Also, changing palettes between levels gives some visual variety.
Also, changing palettes between levels gives some visual variety.

Deeper super

I started, instead, to layer the super mode feature. At the most basic level, the mechanic already has an implicit risk/reward: instead of always keep touching the screen, the player can decide to risk missing the ball and touch the screen with the right timing to activate super mode, which in turn will give the player the reward of more bricks destroyed. On top of that I created another risk/reward mechanism: bricks destroyed by a ball in super mode will give twice the amount of points. However, every time super mode is activated, the minimum speed of the ball is slightly increased, permanently. This is an advantage in the beginning of the game, as the player can clean up a screen faster, but becomes progressively a handicap after the first couple of levels, when more speed means more risk of missing the ball.

Bend it

After that core mechanic I wanted to implement a more subtle feature. I always felt a weak point of the Breakout/Arkanoid design is that once the ball bumps off the paddle, the player can do nothing but wait. The player also has limited control, as the angle of the ball determines where the ball will go. Inspired by the bending of Sensible Soccer (in which the player could bend a shot left or right by moving the joystick after a kick) I implemented a system where moving the paddle right after the ball bounced would bend the trajectory of the ball left or right. The effect had to be noticeable but subtle, so I chose to show it in a toned-down way, with a small dot rotating around the ball clockwise or anticlockwise depending on the direction of the bend.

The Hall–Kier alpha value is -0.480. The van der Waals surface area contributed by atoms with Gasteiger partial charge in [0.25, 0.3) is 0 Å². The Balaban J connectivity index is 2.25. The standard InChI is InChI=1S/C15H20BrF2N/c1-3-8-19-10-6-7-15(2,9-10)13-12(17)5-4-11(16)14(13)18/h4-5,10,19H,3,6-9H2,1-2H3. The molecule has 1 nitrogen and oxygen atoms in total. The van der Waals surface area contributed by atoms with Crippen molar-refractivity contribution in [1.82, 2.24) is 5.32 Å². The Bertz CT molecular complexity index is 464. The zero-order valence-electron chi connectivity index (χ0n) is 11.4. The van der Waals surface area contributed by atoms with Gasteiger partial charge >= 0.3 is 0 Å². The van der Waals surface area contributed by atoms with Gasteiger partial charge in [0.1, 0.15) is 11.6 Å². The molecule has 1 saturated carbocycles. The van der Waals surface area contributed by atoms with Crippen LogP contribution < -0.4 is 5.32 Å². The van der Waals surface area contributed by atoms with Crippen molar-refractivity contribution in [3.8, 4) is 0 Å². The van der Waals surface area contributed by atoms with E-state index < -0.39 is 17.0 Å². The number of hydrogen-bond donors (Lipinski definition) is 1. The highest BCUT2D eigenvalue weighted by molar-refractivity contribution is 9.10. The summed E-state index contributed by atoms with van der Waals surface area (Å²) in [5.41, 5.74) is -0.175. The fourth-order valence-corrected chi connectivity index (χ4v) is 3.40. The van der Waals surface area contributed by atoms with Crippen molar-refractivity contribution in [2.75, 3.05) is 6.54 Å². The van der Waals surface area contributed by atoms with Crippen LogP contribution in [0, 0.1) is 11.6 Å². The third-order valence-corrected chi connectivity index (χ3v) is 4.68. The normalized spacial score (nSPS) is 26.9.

Like all good design, it breaks the laws of physics and it's fun.
Like all good design, it breaks the laws of physics and it’s fun.

It was now possible to direct the ball in a more active way, but I still wanted to tackle a couple of weak areas of the classic design. One of the most annoying problems of Breakout is that the game becomes frustrating when only one brick remains. Even using the bending mechanic, too much precision is required to get that one last brick. Also, losing by letting the ball fall down off the screen feels somehow too sudden. Even a game over shouldn’t be too frustrating. It became clear to me that this was an issue of control: as it often happens with player’s frustration, the issue had to do with a feeling of not being in control. And that’s where I got the idea of adding a new way to interact with the ball.